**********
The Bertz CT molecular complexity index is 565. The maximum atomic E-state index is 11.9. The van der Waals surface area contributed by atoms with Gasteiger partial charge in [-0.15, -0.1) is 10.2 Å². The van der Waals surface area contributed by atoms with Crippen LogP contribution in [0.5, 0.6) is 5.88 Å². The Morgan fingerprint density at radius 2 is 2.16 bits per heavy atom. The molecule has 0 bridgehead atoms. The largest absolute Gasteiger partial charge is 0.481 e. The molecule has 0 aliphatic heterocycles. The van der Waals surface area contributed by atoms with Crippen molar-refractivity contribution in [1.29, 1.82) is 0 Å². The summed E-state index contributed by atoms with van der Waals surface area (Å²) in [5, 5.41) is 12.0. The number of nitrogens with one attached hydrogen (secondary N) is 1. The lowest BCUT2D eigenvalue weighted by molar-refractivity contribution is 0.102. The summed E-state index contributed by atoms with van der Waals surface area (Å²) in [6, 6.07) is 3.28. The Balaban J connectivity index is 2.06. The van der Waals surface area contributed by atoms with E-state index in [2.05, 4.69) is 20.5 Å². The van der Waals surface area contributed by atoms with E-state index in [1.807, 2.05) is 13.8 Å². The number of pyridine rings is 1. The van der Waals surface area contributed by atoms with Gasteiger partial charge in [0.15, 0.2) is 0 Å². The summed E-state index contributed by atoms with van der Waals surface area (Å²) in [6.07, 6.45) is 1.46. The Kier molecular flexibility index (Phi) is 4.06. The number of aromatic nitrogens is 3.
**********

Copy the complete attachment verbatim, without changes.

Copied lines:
The Bertz CT molecular complexity index is 565. The maximum atomic E-state index is 11.9. The van der Waals surface area contributed by atoms with Gasteiger partial charge in [-0.15, -0.1) is 10.2 Å². The van der Waals surface area contributed by atoms with Crippen LogP contribution in [0.5, 0.6) is 5.88 Å². The Morgan fingerprint density at radius 2 is 2.16 bits per heavy atom. The molecule has 0 bridgehead atoms. The largest absolute Gasteiger partial charge is 0.481 e. The molecule has 0 aliphatic heterocycles. The van der Waals surface area contributed by atoms with Crippen molar-refractivity contribution in [1.29, 1.82) is 0 Å². The summed E-state index contributed by atoms with van der Waals surface area (Å²) in [5, 5.41) is 12.0. The number of nitrogens with one attached hydrogen (secondary N) is 1. The lowest BCUT2D eigenvalue weighted by molar-refractivity contribution is 0.102. The summed E-state index contributed by atoms with van der Waals surface area (Å²) in [6, 6.07) is 3.28. The Balaban J connectivity index is 2.06. The van der Waals surface area contributed by atoms with E-state index in [2.05, 4.69) is 20.5 Å². The van der Waals surface area contributed by atoms with E-state index in [1.807, 2.05) is 13.8 Å². The number of pyridine rings is 1. The van der Waals surface area contributed by atoms with Gasteiger partial charge in [0.15, 0.2) is 0 Å². The summed E-state index contributed by atoms with van der Waals surface area (Å²) in [6.07, 6.45) is 1.46. The Kier molecular flexibility index (Phi) is 4.06. The number of aromatic nitrogens is 3.